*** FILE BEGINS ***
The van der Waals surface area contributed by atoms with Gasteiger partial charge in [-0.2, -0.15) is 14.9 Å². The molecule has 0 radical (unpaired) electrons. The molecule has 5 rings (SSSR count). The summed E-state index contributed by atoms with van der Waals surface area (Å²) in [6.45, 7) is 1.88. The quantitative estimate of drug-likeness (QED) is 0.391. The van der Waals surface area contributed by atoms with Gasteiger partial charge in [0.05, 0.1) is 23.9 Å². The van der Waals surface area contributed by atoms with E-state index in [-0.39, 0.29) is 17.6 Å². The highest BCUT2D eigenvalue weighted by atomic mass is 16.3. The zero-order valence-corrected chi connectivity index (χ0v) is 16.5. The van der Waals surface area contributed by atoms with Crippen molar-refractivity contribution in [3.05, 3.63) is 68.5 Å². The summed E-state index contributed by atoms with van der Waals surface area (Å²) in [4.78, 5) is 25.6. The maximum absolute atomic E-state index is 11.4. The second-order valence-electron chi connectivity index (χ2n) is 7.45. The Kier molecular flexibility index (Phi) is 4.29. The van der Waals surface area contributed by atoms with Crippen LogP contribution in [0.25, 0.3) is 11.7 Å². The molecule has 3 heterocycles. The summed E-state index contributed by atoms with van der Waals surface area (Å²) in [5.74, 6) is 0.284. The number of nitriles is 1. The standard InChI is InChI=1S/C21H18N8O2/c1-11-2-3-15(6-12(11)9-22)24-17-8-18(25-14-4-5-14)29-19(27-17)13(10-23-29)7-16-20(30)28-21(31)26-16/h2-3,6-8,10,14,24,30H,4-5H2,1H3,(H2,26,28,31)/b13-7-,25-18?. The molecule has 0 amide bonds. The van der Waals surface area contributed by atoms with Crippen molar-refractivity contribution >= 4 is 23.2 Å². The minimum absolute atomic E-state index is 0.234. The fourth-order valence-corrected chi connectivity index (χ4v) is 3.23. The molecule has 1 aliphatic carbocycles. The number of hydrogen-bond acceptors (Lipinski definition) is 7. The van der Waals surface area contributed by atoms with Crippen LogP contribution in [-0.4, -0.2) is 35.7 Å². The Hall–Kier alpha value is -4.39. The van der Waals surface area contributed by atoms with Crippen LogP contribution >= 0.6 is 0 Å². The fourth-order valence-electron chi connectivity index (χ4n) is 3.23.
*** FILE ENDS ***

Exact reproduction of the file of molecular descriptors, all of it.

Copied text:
The van der Waals surface area contributed by atoms with Gasteiger partial charge in [-0.2, -0.15) is 14.9 Å². The molecule has 0 radical (unpaired) electrons. The molecule has 5 rings (SSSR count). The summed E-state index contributed by atoms with van der Waals surface area (Å²) in [6.45, 7) is 1.88. The quantitative estimate of drug-likeness (QED) is 0.391. The van der Waals surface area contributed by atoms with Gasteiger partial charge in [0.05, 0.1) is 23.9 Å². The van der Waals surface area contributed by atoms with E-state index in [-0.39, 0.29) is 17.6 Å². The highest BCUT2D eigenvalue weighted by atomic mass is 16.3. The zero-order valence-corrected chi connectivity index (χ0v) is 16.5. The van der Waals surface area contributed by atoms with Crippen molar-refractivity contribution in [3.05, 3.63) is 68.5 Å². The summed E-state index contributed by atoms with van der Waals surface area (Å²) in [4.78, 5) is 25.6. The maximum absolute atomic E-state index is 11.4. The second-order valence-electron chi connectivity index (χ2n) is 7.45. The Kier molecular flexibility index (Phi) is 4.29. The van der Waals surface area contributed by atoms with Crippen LogP contribution in [0.25, 0.3) is 11.7 Å². The molecule has 3 heterocycles. The summed E-state index contributed by atoms with van der Waals surface area (Å²) in [5.74, 6) is 0.284. The number of nitriles is 1. The standard InChI is InChI=1S/C21H18N8O2/c1-11-2-3-15(6-12(11)9-22)24-17-8-18(25-14-4-5-14)29-19(27-17)13(10-23-29)7-16-20(30)28-21(31)26-16/h2-3,6-8,10,14,24,30H,4-5H2,1H3,(H2,26,28,31)/b13-7-,25-18?. The molecule has 0 amide bonds. The van der Waals surface area contributed by atoms with Crippen molar-refractivity contribution >= 4 is 23.2 Å². The minimum absolute atomic E-state index is 0.234. The fourth-order valence-corrected chi connectivity index (χ4v) is 3.23. The molecule has 1 aliphatic carbocycles. The number of hydrogen-bond acceptors (Lipinski definition) is 7. The van der Waals surface area contributed by atoms with Crippen LogP contribution in [-0.4, -0.2) is 35.7 Å². The Hall–Kier alpha value is -4.39. The van der Waals surface area contributed by atoms with Crippen LogP contribution >= 0.6 is 0 Å². The fourth-order valence-electron chi connectivity index (χ4n) is 3.23.